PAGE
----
Built around the Radio Shack Mobile Alert. A vibrator is added to the belt-worn receiver, and the transmitter is connected to the doorbell or any other device which the deaf-blind user may choose. When a signal activates the transmitter, the receiver vibrates until switched off, thus alerting the user.
Deaf-Blind Code Receiver (Am-11-151B)
This device, when connected to a receiver, divides the usual 800Hz tone used in code reception to 200Hz. This, in turn, drives a loudspeaker converted to act as a vibrator. This --allows a deaf-blind person to feel the incoming Morse Code signal.
Dr. Lawrence A. Chang, a blind mathematics professor at Lawrence Livermore National Laboratory, has written a book called "Larry's Speakeasy." A print pamphlet, it describes procedures by which mathematics can be "spoken."
It covers subjects such as trigonometry, analytic geometry and the calculus, topology and abstract spaces, business mathematics, diagrams and graphs.
It is of particular interest to the following users: Those who read mathematics orally and blind people who use readers, those interested in spoken output from computers, and transcribers of mathematics.
Contact the LLNL Office of Equal Opportunity, P.O. Box 808, Livermore, CA 94550, telephone (415) 422-9541.
- In the December 1983 issue is the following announcement in "Special Notices."
- "Compuserve Kit. Tandy Way, 8989 Peppermill Court, Arampa, IL 33614, offers a cassette recording of the 'Start-up Kit' for the Compuserve Information System. The cassette includes hints on getting around the system. Write for cost information."
- The following announcement appeared in "Special Notices" of the Mid-Winter 1984 Ziegler.
- "Cassette Course on Computers. VOICE'S, a free tape-lending library, Box 837, Bethel, ME 04217, will lend you Keys to a Better Life, a cassette covering the following subjects: Use of home computers, availability of large print computers, a glossary and a bibliography, and other reference" materials. This cassette may be borrowed for thirty days or purchased for $5." [They say to establish your eligibility for this service, mention the Ziegler.]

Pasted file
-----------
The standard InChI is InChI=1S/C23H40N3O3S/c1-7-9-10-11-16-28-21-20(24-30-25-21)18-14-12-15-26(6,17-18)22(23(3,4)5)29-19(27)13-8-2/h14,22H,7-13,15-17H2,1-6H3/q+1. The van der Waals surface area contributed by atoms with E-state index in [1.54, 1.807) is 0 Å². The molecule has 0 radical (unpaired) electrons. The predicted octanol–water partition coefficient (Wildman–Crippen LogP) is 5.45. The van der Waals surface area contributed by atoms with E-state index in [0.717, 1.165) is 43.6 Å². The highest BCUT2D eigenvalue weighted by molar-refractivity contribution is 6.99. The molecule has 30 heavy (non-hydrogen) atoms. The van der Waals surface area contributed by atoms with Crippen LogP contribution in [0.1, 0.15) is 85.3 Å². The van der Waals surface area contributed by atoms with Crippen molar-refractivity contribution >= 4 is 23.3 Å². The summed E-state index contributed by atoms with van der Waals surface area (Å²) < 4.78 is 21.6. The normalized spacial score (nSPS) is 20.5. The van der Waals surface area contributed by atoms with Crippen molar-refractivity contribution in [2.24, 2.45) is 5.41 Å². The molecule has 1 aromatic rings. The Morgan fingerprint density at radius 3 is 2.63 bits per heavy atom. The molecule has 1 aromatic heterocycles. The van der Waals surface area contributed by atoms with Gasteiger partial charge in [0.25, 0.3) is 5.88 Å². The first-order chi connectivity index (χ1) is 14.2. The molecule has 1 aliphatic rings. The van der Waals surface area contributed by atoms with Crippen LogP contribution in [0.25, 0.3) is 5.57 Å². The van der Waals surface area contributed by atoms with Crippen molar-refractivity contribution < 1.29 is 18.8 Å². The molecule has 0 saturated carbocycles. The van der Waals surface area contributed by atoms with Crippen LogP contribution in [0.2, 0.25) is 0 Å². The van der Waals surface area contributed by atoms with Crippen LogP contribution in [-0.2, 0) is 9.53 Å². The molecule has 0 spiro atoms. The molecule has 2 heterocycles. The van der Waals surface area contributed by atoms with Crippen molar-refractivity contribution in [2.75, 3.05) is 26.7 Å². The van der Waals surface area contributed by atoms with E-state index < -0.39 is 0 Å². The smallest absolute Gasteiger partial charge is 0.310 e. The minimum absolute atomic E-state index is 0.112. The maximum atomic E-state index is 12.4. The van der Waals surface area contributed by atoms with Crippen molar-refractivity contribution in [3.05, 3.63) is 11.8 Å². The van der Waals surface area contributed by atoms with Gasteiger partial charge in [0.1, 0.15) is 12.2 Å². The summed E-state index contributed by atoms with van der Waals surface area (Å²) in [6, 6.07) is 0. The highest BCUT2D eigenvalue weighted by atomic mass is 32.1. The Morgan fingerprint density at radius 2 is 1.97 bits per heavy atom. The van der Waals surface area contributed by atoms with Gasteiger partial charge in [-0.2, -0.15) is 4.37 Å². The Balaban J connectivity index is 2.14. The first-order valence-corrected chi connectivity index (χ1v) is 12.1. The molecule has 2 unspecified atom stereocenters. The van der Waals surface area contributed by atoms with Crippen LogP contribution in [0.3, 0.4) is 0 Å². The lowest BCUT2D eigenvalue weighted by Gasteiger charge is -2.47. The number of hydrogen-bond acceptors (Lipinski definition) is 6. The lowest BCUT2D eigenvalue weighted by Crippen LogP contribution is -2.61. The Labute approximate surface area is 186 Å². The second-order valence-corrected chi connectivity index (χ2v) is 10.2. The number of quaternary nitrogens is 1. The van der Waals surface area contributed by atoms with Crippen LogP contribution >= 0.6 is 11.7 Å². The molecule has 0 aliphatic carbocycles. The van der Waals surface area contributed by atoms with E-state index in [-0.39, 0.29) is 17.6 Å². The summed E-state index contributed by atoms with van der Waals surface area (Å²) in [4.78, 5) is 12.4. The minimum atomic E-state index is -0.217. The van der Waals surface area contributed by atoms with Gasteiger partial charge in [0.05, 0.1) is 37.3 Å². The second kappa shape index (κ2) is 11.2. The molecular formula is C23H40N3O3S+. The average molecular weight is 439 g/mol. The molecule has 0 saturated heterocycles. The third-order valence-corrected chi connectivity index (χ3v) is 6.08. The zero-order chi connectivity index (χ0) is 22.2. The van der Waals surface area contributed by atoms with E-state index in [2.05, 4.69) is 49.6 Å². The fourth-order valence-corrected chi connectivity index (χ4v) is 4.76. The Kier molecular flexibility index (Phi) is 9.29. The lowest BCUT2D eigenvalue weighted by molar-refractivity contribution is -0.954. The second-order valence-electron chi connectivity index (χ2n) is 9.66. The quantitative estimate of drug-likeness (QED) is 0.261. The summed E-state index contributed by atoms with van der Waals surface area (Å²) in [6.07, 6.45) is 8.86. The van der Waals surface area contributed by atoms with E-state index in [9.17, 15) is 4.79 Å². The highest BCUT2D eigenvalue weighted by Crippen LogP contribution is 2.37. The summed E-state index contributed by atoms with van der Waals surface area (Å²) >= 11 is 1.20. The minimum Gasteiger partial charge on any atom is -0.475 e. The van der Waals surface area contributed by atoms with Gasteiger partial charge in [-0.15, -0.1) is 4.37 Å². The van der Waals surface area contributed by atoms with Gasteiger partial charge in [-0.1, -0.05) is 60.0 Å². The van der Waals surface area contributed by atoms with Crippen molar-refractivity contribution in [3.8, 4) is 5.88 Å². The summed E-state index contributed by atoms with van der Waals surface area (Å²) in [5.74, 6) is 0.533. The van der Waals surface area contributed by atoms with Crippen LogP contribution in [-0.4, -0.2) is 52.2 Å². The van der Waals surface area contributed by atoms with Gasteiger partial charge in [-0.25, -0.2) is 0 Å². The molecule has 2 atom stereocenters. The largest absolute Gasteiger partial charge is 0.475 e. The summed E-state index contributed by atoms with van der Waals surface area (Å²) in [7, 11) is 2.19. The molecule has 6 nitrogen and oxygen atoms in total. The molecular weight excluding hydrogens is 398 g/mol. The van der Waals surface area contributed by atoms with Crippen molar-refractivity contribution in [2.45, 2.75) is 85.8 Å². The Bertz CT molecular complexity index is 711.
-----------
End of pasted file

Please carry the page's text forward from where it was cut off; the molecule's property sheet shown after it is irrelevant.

- Also in this Mid-Winter issue is an 8-page article by Harvey Lauer (head of a project at the Hines VA Center) entitled "How to Select a Computer: What Kind of Computer Should I Buy?"
- A new newsletter:
- "I am coordinating an informal tape newsletter for blind microcomputer users. Cassettes will be 90 minutes in length and will be issued quarterly. Subscribers will be asked to provide their own cassettes, but the newsletter will be free of charge. Its purpose is to share ideas, programs and friendships.
- "I intend to make the tapes informal so as to reflect the atmosphere of a users' group meeting. Currently, enough material has been collected to fill one tape, most of which is related to the Votrax Personal Speech System. If there is enough interest, the newsletter will be 'Votrax-specific.' It will not, however, be specifically for users of one brand of microcomputer.
- "I encourage contributions and suggestions in typing, on tape, or in braille (no handwriting, please). For the first issue, send a C-90 cassette of reasonable quality to: Debee Norling, P.O. Box 5702, Berkeley, CA 94705."